The Trump Administration said it wanted to get Fannie Mae and Freddie Mac out of government control. Okay. But in the meantime, it’s being unabashed about trying to use revenue from U.S.-backed mortgage guarantors to reduce the deficit.
In the 2019 spending plan, the administration asks for Congress to raise the fees that Fannie Mae and Freddie Mac charge to back payments on mortgage-backed securities by a 0.1 percentage point, a move that could reduce the federal budget deficit by $25.7 billion over the next 10 years.
The budget plan, while unlikely to be actually implemented by Congress, does provide a small window into what the Trump administration thinks about the futures of Fannie Mae, Freddie Mac and the rest of the mortgage industry. It shows that the administration wants to reduce the government meddling in the mortgage market and possibly pull back on funding for affordable housing.
Trump’s request calls for Fannie Mae and Freddie Mac to stop allocating money to trust funds used to promote affordable housing.
After more than a year into this administration, the Treasury Department has revealed some of what it wants to see happen with Fannie Mae and Freddie Mac. Recently, officials have said they want to work with Congress on housing-finance reform legislation. Though in a recent hearing, Treasury Secretary Steven Mnuchin has indicated that he has authority to implement some reforms without Congress.
Private shareholders of Fannie Mae and Freddie Mac stocks, including some hedge funds, have pushed for the administration to move and release the companies from government control without Congress. But if the administration does have any plans as such, they’re not indicated in the budget.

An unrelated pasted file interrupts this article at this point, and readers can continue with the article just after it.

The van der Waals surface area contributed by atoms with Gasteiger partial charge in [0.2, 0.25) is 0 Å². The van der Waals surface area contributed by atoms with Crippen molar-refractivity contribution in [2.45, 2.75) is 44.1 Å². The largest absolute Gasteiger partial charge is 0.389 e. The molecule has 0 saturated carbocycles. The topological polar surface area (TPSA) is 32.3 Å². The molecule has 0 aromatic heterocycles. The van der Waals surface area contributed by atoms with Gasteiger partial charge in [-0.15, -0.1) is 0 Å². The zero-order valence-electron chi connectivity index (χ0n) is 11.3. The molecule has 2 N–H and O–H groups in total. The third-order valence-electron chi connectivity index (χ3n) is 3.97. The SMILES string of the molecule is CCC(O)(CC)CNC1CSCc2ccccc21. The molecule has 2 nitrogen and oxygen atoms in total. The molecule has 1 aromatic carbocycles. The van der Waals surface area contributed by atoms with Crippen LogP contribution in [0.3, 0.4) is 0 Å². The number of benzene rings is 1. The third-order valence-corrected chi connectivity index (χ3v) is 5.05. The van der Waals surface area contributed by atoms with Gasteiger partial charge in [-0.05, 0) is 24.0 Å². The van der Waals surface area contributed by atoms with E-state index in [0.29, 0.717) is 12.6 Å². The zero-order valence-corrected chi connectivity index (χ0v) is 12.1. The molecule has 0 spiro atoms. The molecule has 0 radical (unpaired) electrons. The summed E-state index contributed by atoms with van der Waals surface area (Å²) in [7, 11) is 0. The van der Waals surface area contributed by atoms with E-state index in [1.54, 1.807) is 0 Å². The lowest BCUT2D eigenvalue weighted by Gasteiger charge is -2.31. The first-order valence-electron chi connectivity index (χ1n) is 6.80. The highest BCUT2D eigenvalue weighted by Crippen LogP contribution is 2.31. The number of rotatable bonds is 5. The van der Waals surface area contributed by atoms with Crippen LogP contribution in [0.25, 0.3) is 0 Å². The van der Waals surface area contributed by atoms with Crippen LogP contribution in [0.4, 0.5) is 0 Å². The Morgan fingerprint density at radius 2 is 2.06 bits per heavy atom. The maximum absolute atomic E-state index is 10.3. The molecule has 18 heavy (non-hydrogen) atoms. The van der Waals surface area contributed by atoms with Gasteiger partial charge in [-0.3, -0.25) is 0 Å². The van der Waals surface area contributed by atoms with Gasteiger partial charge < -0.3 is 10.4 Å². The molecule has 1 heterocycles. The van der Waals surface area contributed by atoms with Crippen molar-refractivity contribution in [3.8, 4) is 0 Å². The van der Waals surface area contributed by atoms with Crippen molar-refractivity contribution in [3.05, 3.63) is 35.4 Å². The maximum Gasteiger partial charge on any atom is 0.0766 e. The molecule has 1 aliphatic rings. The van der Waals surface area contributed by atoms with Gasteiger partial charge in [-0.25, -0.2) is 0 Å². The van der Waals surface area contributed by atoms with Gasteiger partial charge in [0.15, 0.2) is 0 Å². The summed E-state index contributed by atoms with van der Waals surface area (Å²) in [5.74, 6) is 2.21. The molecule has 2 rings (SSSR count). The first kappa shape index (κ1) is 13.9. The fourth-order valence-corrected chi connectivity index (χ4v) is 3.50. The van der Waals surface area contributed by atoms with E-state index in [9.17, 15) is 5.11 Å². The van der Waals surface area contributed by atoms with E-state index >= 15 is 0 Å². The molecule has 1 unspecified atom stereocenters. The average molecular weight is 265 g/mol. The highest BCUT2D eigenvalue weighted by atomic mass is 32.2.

Mnuchin and other officials have said that one of their goals is also to increase the number of mortgages made that don’t have backing from Fannie, Freddie or other government-linked agencies. The private mortgage market, which other than for high-balance jumbo mortgages, has been moribund since the financial crisis.
A budget document released Monday said the administration thinks raising Fannie Mae and Freddie Mac’s fees “would help to level the playing field for private lenders.”
Even though Congress is not likely to implement the proposals, they could signal steps the Trump administration may try and take when they appoint the director of the Federal Housing Finance Agency. The FHFA, which controls Fannie Mae and Freddie Mac until 2019, is helmed by Mel Watt, an appointee under President Obama.
Under the terms of the bailout arrangement, Fannie Mae and Freddie Mac send nearly all of their profits to the federal government, while the Treasury provides the companies with money when their net worth falls below zero. The companies may need to draw on that support for the first time since 2012, as a result of the tax cuts signed into law in December. The companies have assets they can use to offset taxes that became less valuable as a result of the tax cut, resulting in a one-time hit to earnings.
In the budget plan, the administration said it expects that issue to result in gains of about $5.1 billion, based on publicly available information. The Trump administration also said it expects Fannie Mae and Freddie Mac to pay the government nearly $185 billion over the next 10 years. The budget said the administration still wants to work with Congress on housing-finance reform and said such reform could affect its projections.
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